Chapter One: In Which I Say Good-bye to Seventh Grade

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It was the last day of seventh grade and everyone at school was excited for summer, except for me.

I've always preferred the structure of school to the chaos of summer. Besides being hot and sticky, July and August are family road-trip months. Each year, Dad piles us into the minivan and hurls us down a potholed interstate for enforced family fun. But he's more focused on 'making good time' than having a good time. To be honest, it's misery on wheels. Mom frets about her patients, Amanda stays glued to her phone, and I get carsick.

Every time.

Cramming four humans (well, three humans plus a zombie) in a steel cage and hurtling down the highway at sixty-five miles per hour is not a recipe for anything but family friction, body odour, and vomit.

And besides, since coming back from the dead, I just don't have that much in common with my family unit any more. They're the living, and I'm . . . the living dead.

When you're a zombie, you don't fit in like you used to. (Yep, you heard me right. I am a zombie. If you're coming to this story without knowing that, I suggest you track down a copy of my first book, Memoirs of a Neurotic Zombie.)

At school, I just do my best to blend in. Thanks to all the make-up tips I found on YouTube, I now cover up my decomposing, grey skin. It may not look supple and vibrant, but at least it passes for tweenage and pubescent. And since I'd lied about faking my own death to hide out in the Witness Relocation Programme, Croxton Middle School welcomed me back as a pupil. Nobody except my family and two new best friends, Ernesto the cheeky chupacabra and Corina the vegan vampire, needed to know that death had actually relocated me to a dark grave for three months.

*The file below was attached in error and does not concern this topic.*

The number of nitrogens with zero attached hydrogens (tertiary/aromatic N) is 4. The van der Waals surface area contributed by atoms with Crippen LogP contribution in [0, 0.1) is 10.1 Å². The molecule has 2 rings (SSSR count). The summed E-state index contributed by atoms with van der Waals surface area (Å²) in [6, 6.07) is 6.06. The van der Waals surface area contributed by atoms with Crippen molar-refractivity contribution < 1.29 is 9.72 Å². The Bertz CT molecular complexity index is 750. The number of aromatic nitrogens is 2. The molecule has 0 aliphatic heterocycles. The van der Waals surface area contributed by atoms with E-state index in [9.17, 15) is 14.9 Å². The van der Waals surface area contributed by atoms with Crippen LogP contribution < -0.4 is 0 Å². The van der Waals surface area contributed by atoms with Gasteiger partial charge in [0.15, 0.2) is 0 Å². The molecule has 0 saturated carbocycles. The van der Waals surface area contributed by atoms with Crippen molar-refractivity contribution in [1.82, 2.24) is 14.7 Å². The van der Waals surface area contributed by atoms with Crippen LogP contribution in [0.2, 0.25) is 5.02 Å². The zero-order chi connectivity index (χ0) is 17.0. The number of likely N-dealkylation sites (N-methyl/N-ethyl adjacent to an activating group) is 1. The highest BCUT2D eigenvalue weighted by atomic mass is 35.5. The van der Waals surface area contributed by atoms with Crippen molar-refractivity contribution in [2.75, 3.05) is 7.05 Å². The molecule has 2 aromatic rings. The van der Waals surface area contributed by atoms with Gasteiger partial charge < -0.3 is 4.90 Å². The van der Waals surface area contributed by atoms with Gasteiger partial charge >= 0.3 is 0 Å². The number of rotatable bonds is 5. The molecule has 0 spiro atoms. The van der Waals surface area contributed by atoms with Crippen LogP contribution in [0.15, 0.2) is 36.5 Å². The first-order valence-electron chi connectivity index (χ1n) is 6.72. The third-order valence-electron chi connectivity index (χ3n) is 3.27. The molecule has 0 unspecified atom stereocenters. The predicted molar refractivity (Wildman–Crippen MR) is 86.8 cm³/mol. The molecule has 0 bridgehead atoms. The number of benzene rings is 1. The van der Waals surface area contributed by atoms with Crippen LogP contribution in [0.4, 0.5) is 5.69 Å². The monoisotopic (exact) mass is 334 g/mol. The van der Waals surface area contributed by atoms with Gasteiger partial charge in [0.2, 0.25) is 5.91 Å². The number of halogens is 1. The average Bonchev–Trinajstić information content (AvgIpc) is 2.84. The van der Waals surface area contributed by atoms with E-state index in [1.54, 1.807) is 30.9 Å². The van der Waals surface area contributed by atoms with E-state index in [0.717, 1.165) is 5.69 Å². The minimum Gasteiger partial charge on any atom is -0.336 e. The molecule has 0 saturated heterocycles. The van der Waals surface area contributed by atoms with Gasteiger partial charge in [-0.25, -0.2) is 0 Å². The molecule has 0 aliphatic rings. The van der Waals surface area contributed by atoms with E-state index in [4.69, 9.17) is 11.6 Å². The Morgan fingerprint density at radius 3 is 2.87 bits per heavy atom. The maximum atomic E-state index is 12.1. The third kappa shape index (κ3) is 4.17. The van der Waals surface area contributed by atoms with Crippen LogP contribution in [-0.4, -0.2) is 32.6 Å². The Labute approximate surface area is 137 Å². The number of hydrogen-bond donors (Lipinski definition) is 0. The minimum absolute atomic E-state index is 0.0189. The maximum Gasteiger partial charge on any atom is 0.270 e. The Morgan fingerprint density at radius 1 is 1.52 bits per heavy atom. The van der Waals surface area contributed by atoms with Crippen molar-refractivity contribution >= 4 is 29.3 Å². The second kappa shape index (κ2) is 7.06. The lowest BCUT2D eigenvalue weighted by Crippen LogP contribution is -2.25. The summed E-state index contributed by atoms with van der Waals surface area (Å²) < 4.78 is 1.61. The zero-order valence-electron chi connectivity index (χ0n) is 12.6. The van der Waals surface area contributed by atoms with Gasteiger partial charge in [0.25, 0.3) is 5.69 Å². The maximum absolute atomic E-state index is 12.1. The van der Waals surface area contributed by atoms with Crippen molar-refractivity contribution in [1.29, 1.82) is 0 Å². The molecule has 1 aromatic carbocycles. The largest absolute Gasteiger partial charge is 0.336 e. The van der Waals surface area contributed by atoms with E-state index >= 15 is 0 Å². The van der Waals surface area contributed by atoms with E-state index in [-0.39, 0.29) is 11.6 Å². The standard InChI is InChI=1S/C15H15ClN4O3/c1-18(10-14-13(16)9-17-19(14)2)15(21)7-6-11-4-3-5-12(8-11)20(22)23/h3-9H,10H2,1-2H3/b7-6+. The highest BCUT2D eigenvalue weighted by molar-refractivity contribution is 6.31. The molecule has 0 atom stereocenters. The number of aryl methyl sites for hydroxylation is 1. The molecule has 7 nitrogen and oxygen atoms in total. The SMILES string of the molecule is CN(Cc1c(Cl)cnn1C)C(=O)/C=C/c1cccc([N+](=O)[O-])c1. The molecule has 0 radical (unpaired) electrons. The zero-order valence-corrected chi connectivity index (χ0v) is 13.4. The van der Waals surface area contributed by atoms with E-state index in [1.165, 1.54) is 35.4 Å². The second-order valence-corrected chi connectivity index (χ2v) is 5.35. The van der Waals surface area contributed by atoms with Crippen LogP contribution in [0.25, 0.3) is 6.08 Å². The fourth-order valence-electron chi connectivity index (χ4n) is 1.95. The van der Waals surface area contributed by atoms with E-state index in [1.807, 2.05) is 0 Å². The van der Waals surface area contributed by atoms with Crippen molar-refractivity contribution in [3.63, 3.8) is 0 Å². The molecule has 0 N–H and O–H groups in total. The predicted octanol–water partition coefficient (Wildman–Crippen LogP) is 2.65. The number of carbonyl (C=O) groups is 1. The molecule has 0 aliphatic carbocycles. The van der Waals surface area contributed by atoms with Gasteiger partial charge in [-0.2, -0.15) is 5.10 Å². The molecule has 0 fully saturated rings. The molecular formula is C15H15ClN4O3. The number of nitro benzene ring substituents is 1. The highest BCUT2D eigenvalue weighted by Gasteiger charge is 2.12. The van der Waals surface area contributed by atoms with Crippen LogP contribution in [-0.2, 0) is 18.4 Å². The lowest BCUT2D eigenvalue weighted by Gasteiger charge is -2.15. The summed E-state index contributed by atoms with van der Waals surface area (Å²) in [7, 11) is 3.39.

It felt good to be back in seventh grade, but now it was coming to a close – the last day of school.

'It all goes home or in the garbage,' shouted Mr Paulson, our gym teacher. He marched up and down the hallway, ordering us soon-to-be eighth graders to empty our lockers before his summer could start. I carefully cleaned out my locker, which was not only my depot for hand sanitisers (I just didn't trust the soap in the boy's room), but also my shrine to the best superhero of all time.

But not even NinjaMan could save me from the annual summer road trip.

As I delicately packed up my belongings (everything in its place!), I wondered where Dad would hijack us to this summer. He was obsessed with the Founding Fathers, so I made a bet with Amanda that we'd schlep to Boston or Washington; maybe Philly if we were unlucky. Amanda's money was on Montana, convinced it was the one state in the union that didn't have reliable 3G coverage – thus cutting her off from the Croxton social scene for a season.

'A fate worse than death!' she'd declared at breakfast. 'Oh, sorry Adam,' she added hastily. 'But in the summer before high school, I've got to be available, accessible, and noticed.'

As I carefully peeled the limited edition NinjaMan v Amphibulus poster off my locker door, I detected a slight whiff of grapefruit and toilet cleaner in the air. It instantly made me smile.

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